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It’s natural for us to forget things. Between short-term memory (also known as “adjudicative memory” if you want to impress your friends), and long-term memory, our brains are constantly working to help us sort and store the things which we need to function. However, there is a quick and easy way to strengthen parts of your long-term memory. In fact, it’s so simple that you can do it in your sleep.

 

Procedural Memory – The Basic What and Why

Long-term memory breaks down into two different types of memory, which each serve a different function: procedural memory and declarative memory.
Declarative memory is the memory which stores hard information. It helps us to remember our life experiences and “general world knowledge,” i.e. facts, ideas, meanings, and concepts. Declarative memory is what tells you that a cat is a cat, that the cat is yours, and that your cat loves you (when it’s feeding time).

Procedural memory is a little more complex. More specifically, it helps you with things like how to drive, how to deliver that important presentation, how to play sports or games, and even how to tie your shoes. Anything that you need to learn and practice to do is honed by procedural memory. As we always say, practice makes perfect. But what we don’t always know is how sleep solidifies that practice for us so that we can access it in the future.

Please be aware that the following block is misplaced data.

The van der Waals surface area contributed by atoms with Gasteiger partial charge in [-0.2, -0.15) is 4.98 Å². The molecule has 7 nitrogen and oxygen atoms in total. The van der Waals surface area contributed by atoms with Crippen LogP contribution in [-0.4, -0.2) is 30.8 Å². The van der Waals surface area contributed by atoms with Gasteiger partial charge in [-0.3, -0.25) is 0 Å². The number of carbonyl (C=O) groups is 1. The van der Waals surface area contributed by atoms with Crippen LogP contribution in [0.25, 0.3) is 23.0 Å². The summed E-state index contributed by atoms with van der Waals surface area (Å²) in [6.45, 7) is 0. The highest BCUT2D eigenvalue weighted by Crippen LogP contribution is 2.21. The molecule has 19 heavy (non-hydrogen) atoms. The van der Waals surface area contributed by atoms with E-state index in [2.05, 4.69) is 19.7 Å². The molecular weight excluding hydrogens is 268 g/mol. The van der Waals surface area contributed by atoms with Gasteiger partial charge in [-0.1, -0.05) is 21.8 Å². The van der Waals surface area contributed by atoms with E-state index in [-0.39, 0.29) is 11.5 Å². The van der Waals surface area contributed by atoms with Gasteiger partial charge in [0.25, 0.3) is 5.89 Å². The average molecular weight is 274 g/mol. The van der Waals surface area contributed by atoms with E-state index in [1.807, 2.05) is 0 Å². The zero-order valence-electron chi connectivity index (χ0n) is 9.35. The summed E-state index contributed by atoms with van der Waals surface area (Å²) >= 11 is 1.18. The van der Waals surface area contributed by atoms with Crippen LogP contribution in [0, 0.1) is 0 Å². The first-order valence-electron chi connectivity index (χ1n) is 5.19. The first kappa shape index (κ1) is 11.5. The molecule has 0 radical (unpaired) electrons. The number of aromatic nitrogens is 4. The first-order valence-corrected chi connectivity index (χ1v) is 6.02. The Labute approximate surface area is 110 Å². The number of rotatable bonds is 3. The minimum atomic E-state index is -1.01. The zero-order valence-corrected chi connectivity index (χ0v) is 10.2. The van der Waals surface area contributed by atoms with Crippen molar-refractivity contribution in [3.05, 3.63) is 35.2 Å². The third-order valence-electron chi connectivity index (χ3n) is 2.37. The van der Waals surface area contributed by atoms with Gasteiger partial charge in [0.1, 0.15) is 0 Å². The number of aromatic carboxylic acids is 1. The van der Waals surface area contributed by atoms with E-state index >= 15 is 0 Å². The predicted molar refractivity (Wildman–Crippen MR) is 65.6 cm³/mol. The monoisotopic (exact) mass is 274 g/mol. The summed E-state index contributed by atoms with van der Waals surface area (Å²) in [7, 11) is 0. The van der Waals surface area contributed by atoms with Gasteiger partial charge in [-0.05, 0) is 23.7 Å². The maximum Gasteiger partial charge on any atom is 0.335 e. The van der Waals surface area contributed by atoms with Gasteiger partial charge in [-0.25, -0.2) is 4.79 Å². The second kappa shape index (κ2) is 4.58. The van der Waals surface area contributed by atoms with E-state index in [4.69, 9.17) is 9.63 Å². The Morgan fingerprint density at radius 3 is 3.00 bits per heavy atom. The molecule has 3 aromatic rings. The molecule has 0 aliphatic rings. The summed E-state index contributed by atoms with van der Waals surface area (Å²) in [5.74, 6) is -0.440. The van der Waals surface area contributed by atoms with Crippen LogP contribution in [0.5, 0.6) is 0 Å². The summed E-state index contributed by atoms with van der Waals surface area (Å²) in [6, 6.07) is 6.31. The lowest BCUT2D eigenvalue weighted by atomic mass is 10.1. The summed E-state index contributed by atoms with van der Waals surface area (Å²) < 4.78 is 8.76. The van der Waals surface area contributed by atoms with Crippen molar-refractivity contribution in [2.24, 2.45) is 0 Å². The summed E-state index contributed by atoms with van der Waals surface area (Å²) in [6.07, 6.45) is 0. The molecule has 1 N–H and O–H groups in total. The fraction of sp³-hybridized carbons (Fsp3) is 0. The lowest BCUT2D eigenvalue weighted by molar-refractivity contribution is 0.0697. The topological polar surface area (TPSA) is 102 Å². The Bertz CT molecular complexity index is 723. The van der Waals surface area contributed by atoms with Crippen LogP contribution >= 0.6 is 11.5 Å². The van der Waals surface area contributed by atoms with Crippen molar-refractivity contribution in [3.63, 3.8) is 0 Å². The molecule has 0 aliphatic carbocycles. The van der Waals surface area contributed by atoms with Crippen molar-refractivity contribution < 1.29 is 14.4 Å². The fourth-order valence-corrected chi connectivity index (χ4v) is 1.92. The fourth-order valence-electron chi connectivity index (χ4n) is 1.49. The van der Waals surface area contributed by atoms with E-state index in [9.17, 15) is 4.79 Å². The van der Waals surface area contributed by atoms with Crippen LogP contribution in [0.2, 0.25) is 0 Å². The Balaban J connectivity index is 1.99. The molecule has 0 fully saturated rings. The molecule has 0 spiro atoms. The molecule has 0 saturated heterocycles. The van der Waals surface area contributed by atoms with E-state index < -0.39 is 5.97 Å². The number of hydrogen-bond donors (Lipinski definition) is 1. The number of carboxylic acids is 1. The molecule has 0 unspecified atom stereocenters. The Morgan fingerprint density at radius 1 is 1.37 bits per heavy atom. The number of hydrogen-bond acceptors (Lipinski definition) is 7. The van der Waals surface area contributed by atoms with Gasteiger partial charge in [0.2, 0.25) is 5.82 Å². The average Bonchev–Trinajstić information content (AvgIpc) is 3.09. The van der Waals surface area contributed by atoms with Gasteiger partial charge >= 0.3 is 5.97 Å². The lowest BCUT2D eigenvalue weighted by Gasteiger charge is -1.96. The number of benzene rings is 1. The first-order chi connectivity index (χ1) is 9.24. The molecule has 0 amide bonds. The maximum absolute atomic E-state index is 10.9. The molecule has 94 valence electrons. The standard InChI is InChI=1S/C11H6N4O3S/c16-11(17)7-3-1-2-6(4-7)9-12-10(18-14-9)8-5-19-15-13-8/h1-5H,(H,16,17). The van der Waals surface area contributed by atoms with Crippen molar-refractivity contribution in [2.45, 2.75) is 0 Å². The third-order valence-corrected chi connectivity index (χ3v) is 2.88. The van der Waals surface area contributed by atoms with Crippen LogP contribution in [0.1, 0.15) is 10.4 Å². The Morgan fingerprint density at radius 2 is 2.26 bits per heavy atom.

How Sleep Can Help

Harvard researcher Dr. Robert Stickgold states that when you get a good night’s rest, your brain packs together everything you learned over the course of the day into your procedural memory and makes it easy to access.

So for those of us who do not have photographic memory, how to we assist this procedural memory that so empowers us to learn and live better? Of course, the easiest solution is to sleep more. An increase in sleep means an increase in REM time which leads to better memory consolidation and et cetera. Sometimes though, getting a good night’s sleep can be tough. Stress can lead to tossing and turning, or even sleepless nights. We would therefore like to recommend Super Good Stuff’s REM Sleep Plus, which provides a natural way to help you fall asleep, stay asleep, and get that REM goodness that your memory craves to keep on trekking. Plus, it supports adrenals and stress while getting your zzz’s. The DHEA/Pregnenolone in REM Sleep Plus improves memory function, 5-HTP makes tryptophan to support the body to sleep restfully and the patented delivery system requires less melatonin. All proven ingredients your brain will thank you for!

 

Sources

Sarode, Deep Pramod, Daniel Mathie, Neng Gao, Lewis Gray, Ian Monaghan, Andrew Preston, Matthew Twomey, and Marianne Watters. "A Sleep to Remember: The Effects of Sleep on Memory." Res Medica RM 21.1 (2013): 23-36. Web. 25 May 2016.

Schnabel, Jim. "Your Memories Need Their Sleep." The Dana Foundation, 7 Aug. 2012. Web. 25 May 2016.

"Sleep, Learning, and Memory." Sleep, Learning, and Memory. Harvard Medical School, 18 Dec. 2007. Web. 25 May 2016.

Stickgold, Robert, LaTanya James, and J. Allan Hobson. "Visual Discrimination Learning Requires Sleep after Training." Nature Neuroscience 3 (2000): 1237-238. Web. 25 May 2016.

"Why Is Sleep Important?" NHLBI, NIH. National Heart, Lung, and Blood Institute, 22 Feb. 2012. Web. 25 May 2016.